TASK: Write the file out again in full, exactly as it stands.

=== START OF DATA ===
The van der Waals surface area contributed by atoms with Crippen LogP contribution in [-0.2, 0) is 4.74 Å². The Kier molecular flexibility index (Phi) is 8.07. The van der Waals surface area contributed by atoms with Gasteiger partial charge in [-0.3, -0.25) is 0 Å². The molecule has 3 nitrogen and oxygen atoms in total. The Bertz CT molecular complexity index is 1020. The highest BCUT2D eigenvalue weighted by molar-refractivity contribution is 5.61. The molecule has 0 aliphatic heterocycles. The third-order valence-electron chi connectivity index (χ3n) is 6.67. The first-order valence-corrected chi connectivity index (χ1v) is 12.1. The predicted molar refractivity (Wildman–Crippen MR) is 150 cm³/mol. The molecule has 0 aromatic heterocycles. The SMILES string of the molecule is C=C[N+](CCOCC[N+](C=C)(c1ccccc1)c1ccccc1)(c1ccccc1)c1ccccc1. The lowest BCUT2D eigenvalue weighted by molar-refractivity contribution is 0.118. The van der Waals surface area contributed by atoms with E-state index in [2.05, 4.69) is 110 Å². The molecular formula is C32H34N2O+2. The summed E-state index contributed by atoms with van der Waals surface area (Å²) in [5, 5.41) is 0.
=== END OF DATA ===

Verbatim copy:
The van der Waals surface area contributed by atoms with Crippen LogP contribution in [-0.2, 0) is 4.74 Å². The Kier molecular flexibility index (Phi) is 8.07. The van der Waals surface area contributed by atoms with Gasteiger partial charge in [-0.3, -0.25) is 0 Å². The molecule has 3 nitrogen and oxygen atoms in total. The Bertz CT molecular complexity index is 1020. The highest BCUT2D eigenvalue weighted by molar-refractivity contribution is 5.61. The molecule has 0 aliphatic heterocycles. The third-order valence-electron chi connectivity index (χ3n) is 6.67. The first-order valence-corrected chi connectivity index (χ1v) is 12.1. The predicted molar refractivity (Wildman–Crippen MR) is 150 cm³/mol. The molecule has 0 aromatic heterocycles. The SMILES string of the molecule is C=C[N+](CCOCC[N+](C=C)(c1ccccc1)c1ccccc1)(c1ccccc1)c1ccccc1. The lowest BCUT2D eigenvalue weighted by molar-refractivity contribution is 0.118. The van der Waals surface area contributed by atoms with E-state index in [2.05, 4.69) is 110 Å². The molecular formula is C32H34N2O+2. The summed E-state index contributed by atoms with van der Waals surface area (Å²) in [5, 5.41) is 0.